Thursday, 4 October 2012

The Leeds planning problem and why Bradford must avoid it...


The Leeds Citizen reports on the latest in a long line of problems facing Leeds City Council over development of land that it identified - in the last 'replacement Unitary Development Plan (rUDP)' - as later phase housing sites. Yet again, after huge bills for planning appeals and High Court challenges, the Council is riding for a big bill:

Councillors sitting on a planning panel in Leeds are being warned not to fight an appeal lodged with the Planning Inspectorate over the construction of 92 houses on a greenfield site in Morley.

Developer Persimmon Homes lodged the appeal after a Leeds City Council planning panel last month rejected a recommendation from council officers to give the controversial development at Daisy Hill the go-ahead.

Now the council’s chief planning officer is telling councillors meeting to discuss the appeal next week that the council could end up with costs being awarded against it if the appeal is contested.

Now there's a caveat here as we found out in Denholme when Bradford Council left an empty chair at an enquiry and the Inspector criticised the Council's decision - his decision was a close call in favour of the developer showing that Councillor's refusal has been reasonable. But the grounds Leeds Citizen reports are, to put it mildly, pretty weak (there may, of course, be more to them).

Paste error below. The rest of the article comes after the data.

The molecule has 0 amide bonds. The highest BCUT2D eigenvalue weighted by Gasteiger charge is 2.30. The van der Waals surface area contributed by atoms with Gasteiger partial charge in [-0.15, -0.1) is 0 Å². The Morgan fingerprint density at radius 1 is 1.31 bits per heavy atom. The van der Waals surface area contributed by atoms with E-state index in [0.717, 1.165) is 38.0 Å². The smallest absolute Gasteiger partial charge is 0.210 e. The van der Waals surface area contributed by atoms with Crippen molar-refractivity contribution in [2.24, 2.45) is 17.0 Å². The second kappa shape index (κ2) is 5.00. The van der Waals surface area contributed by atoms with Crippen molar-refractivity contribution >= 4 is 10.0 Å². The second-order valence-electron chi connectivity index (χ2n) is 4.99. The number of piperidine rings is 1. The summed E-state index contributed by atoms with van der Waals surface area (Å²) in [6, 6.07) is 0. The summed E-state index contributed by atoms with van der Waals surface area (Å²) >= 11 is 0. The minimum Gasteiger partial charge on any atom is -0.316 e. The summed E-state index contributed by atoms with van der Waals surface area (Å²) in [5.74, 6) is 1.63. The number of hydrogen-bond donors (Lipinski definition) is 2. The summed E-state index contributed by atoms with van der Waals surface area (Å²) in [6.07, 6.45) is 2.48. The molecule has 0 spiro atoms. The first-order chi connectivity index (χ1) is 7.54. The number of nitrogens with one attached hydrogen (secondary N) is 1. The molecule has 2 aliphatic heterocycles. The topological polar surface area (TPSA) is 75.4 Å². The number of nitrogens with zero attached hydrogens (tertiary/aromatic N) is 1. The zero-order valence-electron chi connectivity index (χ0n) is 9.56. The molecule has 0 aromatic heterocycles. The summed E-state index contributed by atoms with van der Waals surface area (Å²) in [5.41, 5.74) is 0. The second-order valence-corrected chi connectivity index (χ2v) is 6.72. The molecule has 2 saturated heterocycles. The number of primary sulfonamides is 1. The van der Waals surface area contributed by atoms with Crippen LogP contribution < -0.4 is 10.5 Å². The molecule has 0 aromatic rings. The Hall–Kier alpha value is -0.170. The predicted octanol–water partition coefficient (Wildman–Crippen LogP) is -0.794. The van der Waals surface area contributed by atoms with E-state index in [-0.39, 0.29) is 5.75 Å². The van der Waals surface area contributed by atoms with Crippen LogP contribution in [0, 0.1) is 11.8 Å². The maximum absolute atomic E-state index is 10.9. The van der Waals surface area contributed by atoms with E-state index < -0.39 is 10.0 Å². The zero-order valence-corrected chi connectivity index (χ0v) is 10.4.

However. Leeds' problem is a direct consequence of the rUDP that members agreed. This released greenfield sites on the City's fringes in Phase 2 (after seven years) regardless of whether the key regeneration area - East & South East Leeds (EASEL) - saw its site developed. Those EASEL sites remain undeveloped but the Council can do nothing to stop the sites it identified elsewhere being developed. The advice being offered by officers is a direct consequence of the plan drawn up by those officers and agreed on by Councillors.

Currently Bradford is drawing up its Local Development Framework (LDF) Core Strategy and, in doing so, is sleepwalking into the same problem. Unless release of later phase land is predicated on the development of regeneration sites and the building out of existing permissions, the developers will simply wait seven years for the chance to develop nice greenfield sites in Airedale, Wharfedale and Thornton. And the Council will find itself in the same position as Leeds - eager to respond to local objectors yet unable to do so without it costing the Council (and the taxpayer) a load of money.

Perhaps Councillors and officers in Bradford might care to ponder on this problem before succumbing to the "help, help, there's a housing crisis" line peddled by planning lead Val Slater.


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